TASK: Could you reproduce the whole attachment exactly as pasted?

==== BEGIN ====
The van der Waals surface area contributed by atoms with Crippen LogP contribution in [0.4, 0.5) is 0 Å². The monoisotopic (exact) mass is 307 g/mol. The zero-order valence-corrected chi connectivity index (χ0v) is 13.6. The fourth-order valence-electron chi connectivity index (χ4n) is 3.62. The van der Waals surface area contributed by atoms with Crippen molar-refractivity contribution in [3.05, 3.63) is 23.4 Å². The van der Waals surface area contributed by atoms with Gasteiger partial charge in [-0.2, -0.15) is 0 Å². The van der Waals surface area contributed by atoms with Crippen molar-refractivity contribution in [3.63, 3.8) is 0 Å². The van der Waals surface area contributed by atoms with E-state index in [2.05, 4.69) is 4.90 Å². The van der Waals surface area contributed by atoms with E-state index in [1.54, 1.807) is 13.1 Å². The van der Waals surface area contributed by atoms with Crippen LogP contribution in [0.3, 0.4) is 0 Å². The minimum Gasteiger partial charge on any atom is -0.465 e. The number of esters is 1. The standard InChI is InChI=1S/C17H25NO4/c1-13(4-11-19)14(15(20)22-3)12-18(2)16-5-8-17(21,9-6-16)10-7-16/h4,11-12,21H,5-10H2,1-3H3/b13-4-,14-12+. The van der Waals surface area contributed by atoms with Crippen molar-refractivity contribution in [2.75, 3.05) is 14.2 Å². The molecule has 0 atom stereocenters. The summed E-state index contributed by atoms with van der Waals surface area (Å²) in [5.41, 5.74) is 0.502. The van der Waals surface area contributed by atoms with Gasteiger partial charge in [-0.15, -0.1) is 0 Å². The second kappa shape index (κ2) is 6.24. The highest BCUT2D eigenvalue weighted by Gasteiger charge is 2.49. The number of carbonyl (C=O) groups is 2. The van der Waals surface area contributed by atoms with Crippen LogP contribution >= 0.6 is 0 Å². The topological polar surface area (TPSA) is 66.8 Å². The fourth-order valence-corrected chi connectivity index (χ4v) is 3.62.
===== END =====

The van der Waals surface area contributed by atoms with Crippen LogP contribution in [0.4, 0.5) is 0 Å². The monoisotopic (exact) mass is 307 g/mol. The zero-order valence-corrected chi connectivity index (χ0v) is 13.6. The fourth-order valence-electron chi connectivity index (χ4n) is 3.62. The van der Waals surface area contributed by atoms with Crippen molar-refractivity contribution in [3.05, 3.63) is 23.4 Å². The van der Waals surface area contributed by atoms with Gasteiger partial charge in [-0.2, -0.15) is 0 Å². The van der Waals surface area contributed by atoms with Crippen molar-refractivity contribution in [3.63, 3.8) is 0 Å². The van der Waals surface area contributed by atoms with E-state index in [2.05, 4.69) is 4.90 Å². The van der Waals surface area contributed by atoms with E-state index in [1.54, 1.807) is 13.1 Å². The van der Waals surface area contributed by atoms with Crippen LogP contribution in [0.3, 0.4) is 0 Å². The minimum Gasteiger partial charge on any atom is -0.465 e. The number of esters is 1. The standard InChI is InChI=1S/C17H25NO4/c1-13(4-11-19)14(15(20)22-3)12-18(2)16-5-8-17(21,9-6-16)10-7-16/h4,11-12,21H,5-10H2,1-3H3/b13-4-,14-12+. The van der Waals surface area contributed by atoms with Crippen molar-refractivity contribution in [2.75, 3.05) is 14.2 Å². The molecule has 0 atom stereocenters. The summed E-state index contributed by atoms with van der Waals surface area (Å²) in [5.41, 5.74) is 0.502. The van der Waals surface area contributed by atoms with Gasteiger partial charge in [-0.15, -0.1) is 0 Å². The second kappa shape index (κ2) is 6.24. The highest BCUT2D eigenvalue weighted by Gasteiger charge is 2.49. The number of carbonyl (C=O) groups is 2. The van der Waals surface area contributed by atoms with Crippen LogP contribution >= 0.6 is 0 Å². The topological polar surface area (TPSA) is 66.8 Å². The fourth-order valence-corrected chi connectivity index (χ4v) is 3.62.